MUSE_CODE_I     CODE_P2            1000000       4352        4177 USABLE
MUSE_ID_I                          2000000       9216        5849 VALID

Having updated the global indexes and having effectively deleted 1/3 of the table with the lowest ID values, if we were to now try and find the current minimum ID value:

SQL> select min(id) from muse;
MIN(ID)
----------
1000001

Execution Plan
----------------------------------------------------------
Plan hash value: 2104594370
----------------------------------------------------------------------------------------
| Id  | Operation                  | Name      | Rows  | Bytes | Cost (%CPU)| Time     |
----------------------------------------------------------------------------------------
|   0 | SELECT STATEMENT           |           |     1 |     6 |     3   (0)| 00:00:01 |
|   1 |  SORT AGGREGATE            |           |     1 |     6 |            |          |
|   2 |   INDEX FULL SCAN (MIN/MAX)| MUSE_ID_I |     1 |     6 |     3   (0)| 00:00:01 |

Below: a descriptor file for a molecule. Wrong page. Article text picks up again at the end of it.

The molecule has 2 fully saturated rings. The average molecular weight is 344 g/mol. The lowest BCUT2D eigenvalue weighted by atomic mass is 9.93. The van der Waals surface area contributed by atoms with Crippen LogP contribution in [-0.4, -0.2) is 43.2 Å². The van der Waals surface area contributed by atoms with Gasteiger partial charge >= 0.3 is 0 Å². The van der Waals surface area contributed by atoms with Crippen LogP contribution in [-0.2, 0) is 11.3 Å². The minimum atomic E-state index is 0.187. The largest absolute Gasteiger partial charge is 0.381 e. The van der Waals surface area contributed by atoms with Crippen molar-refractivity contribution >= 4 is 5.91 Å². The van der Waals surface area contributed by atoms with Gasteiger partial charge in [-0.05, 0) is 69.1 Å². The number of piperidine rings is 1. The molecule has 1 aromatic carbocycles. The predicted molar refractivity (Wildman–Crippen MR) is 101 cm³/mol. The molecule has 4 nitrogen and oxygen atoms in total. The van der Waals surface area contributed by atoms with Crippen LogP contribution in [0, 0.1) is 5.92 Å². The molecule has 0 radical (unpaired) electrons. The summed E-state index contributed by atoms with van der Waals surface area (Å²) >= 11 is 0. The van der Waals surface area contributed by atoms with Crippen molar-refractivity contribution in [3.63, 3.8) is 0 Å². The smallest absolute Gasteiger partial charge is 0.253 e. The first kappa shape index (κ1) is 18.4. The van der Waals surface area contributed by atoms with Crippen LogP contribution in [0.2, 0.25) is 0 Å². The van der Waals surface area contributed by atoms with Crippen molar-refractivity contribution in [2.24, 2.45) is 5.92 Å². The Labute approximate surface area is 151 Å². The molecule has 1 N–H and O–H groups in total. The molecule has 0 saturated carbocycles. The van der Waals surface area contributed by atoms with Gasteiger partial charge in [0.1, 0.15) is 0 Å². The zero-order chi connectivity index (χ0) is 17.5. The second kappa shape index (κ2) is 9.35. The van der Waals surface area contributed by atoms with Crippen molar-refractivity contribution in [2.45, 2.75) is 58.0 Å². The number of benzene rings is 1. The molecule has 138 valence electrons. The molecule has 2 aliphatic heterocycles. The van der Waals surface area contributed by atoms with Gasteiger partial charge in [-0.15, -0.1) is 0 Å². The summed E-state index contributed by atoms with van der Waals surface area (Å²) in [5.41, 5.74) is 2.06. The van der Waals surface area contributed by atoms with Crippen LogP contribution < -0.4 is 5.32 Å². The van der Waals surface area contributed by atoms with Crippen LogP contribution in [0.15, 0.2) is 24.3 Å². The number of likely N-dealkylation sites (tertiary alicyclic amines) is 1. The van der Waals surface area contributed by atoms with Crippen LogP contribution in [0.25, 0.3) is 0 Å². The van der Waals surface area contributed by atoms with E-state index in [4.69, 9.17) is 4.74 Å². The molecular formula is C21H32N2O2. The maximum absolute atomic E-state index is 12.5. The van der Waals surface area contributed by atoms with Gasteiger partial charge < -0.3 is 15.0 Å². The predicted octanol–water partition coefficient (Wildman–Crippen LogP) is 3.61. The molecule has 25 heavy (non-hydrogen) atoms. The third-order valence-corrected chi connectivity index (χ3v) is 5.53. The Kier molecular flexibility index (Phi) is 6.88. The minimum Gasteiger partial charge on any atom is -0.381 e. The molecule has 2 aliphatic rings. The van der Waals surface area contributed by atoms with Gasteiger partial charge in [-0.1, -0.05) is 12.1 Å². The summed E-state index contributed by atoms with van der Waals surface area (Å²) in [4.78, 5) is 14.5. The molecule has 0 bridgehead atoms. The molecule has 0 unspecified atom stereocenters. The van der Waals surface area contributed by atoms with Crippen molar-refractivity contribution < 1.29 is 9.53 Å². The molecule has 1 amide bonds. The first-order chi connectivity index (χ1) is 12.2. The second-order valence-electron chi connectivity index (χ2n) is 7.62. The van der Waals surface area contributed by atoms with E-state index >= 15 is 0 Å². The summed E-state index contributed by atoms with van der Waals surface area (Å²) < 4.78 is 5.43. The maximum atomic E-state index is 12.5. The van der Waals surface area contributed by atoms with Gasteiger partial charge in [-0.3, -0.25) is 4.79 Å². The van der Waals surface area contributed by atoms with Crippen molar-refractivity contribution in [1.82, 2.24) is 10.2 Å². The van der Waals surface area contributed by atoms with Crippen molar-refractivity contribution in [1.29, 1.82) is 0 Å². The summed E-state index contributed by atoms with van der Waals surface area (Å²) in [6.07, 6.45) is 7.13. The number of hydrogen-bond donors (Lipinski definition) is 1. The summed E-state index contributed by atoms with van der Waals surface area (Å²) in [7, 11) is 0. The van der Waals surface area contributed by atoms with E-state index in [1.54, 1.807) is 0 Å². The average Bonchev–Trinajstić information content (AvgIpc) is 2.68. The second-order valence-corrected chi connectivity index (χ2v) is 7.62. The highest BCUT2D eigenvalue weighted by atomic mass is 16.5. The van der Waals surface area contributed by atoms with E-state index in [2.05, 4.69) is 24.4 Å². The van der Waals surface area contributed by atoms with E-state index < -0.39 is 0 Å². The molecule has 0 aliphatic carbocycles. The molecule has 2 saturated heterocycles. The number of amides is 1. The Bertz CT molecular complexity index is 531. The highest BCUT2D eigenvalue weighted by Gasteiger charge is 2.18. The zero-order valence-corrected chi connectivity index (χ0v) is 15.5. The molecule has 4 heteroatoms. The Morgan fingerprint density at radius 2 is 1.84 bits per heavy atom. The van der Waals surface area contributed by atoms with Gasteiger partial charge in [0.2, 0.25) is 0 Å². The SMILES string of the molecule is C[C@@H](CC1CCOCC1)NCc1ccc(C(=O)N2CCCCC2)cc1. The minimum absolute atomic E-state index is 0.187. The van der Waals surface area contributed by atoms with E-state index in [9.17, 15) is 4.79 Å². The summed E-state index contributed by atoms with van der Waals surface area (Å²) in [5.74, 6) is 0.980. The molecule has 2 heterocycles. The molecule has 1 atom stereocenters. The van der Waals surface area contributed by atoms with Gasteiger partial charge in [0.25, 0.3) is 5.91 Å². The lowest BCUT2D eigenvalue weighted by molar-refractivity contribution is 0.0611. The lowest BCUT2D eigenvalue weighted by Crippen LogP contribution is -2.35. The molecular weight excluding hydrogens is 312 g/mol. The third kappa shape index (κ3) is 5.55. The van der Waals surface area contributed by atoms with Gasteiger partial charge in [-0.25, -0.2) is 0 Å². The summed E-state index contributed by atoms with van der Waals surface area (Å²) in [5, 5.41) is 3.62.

----------------------------------------------------------------------------------------

Statistics
----------------------------------------------------------

0  recursive calls
0  db block gets
2787  consistent gets
0  physical reads
0  redo size
528  bytes sent via SQL*Net to client
520  bytes received via SQL*Net from client
2  SQL*Net roundtrips to/from client
0  sorts (memory)
0  sorts (disk)
1  rows processed

The CBO is trying to use the index via the Index Full Min/Max Scan to quickly find this minimum ID. However, it keeps hitting leaf blocks with nothing but empty/deleted entries due to dropping the table partition, until it gets through roughly 1/3 of all the index leaf blocks before finally finding the first (and so minimum) non-deleted index value. As such, at 2,787 consistent gets, it’s a relatively expensive operation.